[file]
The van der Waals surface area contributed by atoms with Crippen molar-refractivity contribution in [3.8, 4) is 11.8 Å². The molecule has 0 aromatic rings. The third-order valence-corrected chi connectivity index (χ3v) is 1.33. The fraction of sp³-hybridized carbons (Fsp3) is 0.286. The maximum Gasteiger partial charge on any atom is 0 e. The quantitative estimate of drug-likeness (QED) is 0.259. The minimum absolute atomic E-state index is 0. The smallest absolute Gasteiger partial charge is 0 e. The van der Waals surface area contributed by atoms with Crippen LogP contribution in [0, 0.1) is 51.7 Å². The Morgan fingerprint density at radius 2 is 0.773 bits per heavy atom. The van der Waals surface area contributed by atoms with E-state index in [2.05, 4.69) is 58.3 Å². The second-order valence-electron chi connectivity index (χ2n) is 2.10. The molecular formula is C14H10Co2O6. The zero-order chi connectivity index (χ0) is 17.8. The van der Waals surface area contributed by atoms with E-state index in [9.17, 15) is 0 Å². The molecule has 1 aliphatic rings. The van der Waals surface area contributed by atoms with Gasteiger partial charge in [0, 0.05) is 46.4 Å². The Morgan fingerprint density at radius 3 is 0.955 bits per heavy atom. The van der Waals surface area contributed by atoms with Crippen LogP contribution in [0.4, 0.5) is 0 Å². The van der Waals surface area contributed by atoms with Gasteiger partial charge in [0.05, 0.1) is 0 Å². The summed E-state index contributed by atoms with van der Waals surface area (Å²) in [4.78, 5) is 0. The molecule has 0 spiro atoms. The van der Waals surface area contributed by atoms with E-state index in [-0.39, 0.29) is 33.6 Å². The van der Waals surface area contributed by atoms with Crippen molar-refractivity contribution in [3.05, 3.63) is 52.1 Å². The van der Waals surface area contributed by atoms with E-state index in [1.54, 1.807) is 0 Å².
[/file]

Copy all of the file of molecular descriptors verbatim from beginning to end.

The van der Waals surface area contributed by atoms with Crippen molar-refractivity contribution in [3.8, 4) is 11.8 Å². The molecule has 0 aromatic rings. The third-order valence-corrected chi connectivity index (χ3v) is 1.33. The fraction of sp³-hybridized carbons (Fsp3) is 0.286. The maximum Gasteiger partial charge on any atom is 0 e. The quantitative estimate of drug-likeness (QED) is 0.259. The minimum absolute atomic E-state index is 0. The smallest absolute Gasteiger partial charge is 0 e. The van der Waals surface area contributed by atoms with Crippen LogP contribution in [0, 0.1) is 51.7 Å². The Morgan fingerprint density at radius 2 is 0.773 bits per heavy atom. The van der Waals surface area contributed by atoms with E-state index in [2.05, 4.69) is 58.3 Å². The second-order valence-electron chi connectivity index (χ2n) is 2.10. The molecular formula is C14H10Co2O6. The zero-order chi connectivity index (χ0) is 17.8. The van der Waals surface area contributed by atoms with E-state index in [9.17, 15) is 0 Å². The molecule has 1 aliphatic rings. The van der Waals surface area contributed by atoms with Gasteiger partial charge in [0, 0.05) is 46.4 Å². The Morgan fingerprint density at radius 3 is 0.955 bits per heavy atom. The van der Waals surface area contributed by atoms with Crippen LogP contribution in [0.4, 0.5) is 0 Å². The van der Waals surface area contributed by atoms with Gasteiger partial charge in [0.05, 0.1) is 0 Å². The summed E-state index contributed by atoms with van der Waals surface area (Å²) in [4.78, 5) is 0. The molecule has 0 spiro atoms. The van der Waals surface area contributed by atoms with E-state index in [-0.39, 0.29) is 33.6 Å². The van der Waals surface area contributed by atoms with Crippen molar-refractivity contribution in [3.05, 3.63) is 52.1 Å². The van der Waals surface area contributed by atoms with E-state index in [1.54, 1.807) is 0 Å².